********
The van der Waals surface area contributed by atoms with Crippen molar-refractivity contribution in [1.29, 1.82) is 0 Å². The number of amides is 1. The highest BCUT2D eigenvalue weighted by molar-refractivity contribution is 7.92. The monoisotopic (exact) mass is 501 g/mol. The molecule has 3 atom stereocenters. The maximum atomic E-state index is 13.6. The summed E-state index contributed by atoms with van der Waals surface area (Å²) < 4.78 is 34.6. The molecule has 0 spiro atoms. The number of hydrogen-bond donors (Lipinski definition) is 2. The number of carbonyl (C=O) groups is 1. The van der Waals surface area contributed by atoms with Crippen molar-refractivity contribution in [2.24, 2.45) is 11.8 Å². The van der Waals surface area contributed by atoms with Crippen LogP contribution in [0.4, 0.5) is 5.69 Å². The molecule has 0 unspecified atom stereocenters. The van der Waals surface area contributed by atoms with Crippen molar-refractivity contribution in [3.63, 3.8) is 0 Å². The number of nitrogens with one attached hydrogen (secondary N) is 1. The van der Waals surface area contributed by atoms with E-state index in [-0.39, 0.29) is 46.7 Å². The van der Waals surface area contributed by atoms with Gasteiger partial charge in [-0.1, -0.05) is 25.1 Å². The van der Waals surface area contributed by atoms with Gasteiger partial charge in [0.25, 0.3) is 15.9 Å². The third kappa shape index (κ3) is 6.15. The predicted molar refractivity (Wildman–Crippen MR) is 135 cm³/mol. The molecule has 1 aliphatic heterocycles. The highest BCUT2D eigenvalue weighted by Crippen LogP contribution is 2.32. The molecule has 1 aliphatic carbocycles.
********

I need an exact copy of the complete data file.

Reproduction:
The van der Waals surface area contributed by atoms with Crippen molar-refractivity contribution in [1.29, 1.82) is 0 Å². The number of amides is 1. The highest BCUT2D eigenvalue weighted by molar-refractivity contribution is 7.92. The monoisotopic (exact) mass is 501 g/mol. The molecule has 3 atom stereocenters. The maximum atomic E-state index is 13.6. The summed E-state index contributed by atoms with van der Waals surface area (Å²) < 4.78 is 34.6. The molecule has 0 spiro atoms. The number of hydrogen-bond donors (Lipinski definition) is 2. The number of carbonyl (C=O) groups is 1. The van der Waals surface area contributed by atoms with Crippen molar-refractivity contribution in [2.24, 2.45) is 11.8 Å². The van der Waals surface area contributed by atoms with Crippen LogP contribution in [0.4, 0.5) is 5.69 Å². The molecule has 0 unspecified atom stereocenters. The van der Waals surface area contributed by atoms with Crippen molar-refractivity contribution in [3.63, 3.8) is 0 Å². The number of nitrogens with one attached hydrogen (secondary N) is 1. The van der Waals surface area contributed by atoms with E-state index in [-0.39, 0.29) is 46.7 Å². The van der Waals surface area contributed by atoms with Gasteiger partial charge in [-0.1, -0.05) is 25.1 Å². The van der Waals surface area contributed by atoms with Gasteiger partial charge in [0.25, 0.3) is 15.9 Å². The third kappa shape index (κ3) is 6.15. The predicted molar refractivity (Wildman–Crippen MR) is 135 cm³/mol. The molecule has 1 aliphatic heterocycles. The highest BCUT2D eigenvalue weighted by Crippen LogP contribution is 2.32. The molecule has 1 aliphatic carbocycles.